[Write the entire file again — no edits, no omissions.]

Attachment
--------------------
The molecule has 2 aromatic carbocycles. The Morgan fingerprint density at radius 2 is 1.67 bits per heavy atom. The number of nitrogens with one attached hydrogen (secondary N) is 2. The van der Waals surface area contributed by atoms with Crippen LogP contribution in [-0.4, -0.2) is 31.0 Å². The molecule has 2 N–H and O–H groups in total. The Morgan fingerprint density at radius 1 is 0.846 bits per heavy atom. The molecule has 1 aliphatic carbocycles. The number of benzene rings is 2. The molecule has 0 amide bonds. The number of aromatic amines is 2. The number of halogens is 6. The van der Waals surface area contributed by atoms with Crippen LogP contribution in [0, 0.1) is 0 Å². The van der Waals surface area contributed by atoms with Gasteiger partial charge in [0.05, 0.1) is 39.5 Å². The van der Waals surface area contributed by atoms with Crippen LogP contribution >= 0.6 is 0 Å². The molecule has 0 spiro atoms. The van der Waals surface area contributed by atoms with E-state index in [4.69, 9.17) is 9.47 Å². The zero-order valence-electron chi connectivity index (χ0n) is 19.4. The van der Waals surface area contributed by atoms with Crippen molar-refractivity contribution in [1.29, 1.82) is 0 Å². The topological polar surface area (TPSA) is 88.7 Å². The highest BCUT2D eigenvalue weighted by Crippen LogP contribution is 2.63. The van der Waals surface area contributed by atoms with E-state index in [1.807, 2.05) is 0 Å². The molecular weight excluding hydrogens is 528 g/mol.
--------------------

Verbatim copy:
The molecule has 2 aromatic carbocycles. The Morgan fingerprint density at radius 2 is 1.67 bits per heavy atom. The number of nitrogens with one attached hydrogen (secondary N) is 2. The van der Waals surface area contributed by atoms with Crippen LogP contribution in [-0.4, -0.2) is 31.0 Å². The molecule has 2 N–H and O–H groups in total. The Morgan fingerprint density at radius 1 is 0.846 bits per heavy atom. The molecule has 1 aliphatic carbocycles. The number of benzene rings is 2. The molecule has 0 amide bonds. The number of aromatic amines is 2. The number of halogens is 6. The van der Waals surface area contributed by atoms with Crippen LogP contribution in [0, 0.1) is 0 Å². The van der Waals surface area contributed by atoms with Gasteiger partial charge in [0.05, 0.1) is 39.5 Å². The van der Waals surface area contributed by atoms with Crippen LogP contribution >= 0.6 is 0 Å². The molecule has 0 spiro atoms. The van der Waals surface area contributed by atoms with E-state index in [4.69, 9.17) is 9.47 Å². The zero-order valence-electron chi connectivity index (χ0n) is 19.4. The van der Waals surface area contributed by atoms with Crippen molar-refractivity contribution in [1.29, 1.82) is 0 Å². The topological polar surface area (TPSA) is 88.7 Å². The highest BCUT2D eigenvalue weighted by Crippen LogP contribution is 2.63. The van der Waals surface area contributed by atoms with E-state index in [1.807, 2.05) is 0 Å². The molecular weight excluding hydrogens is 528 g/mol.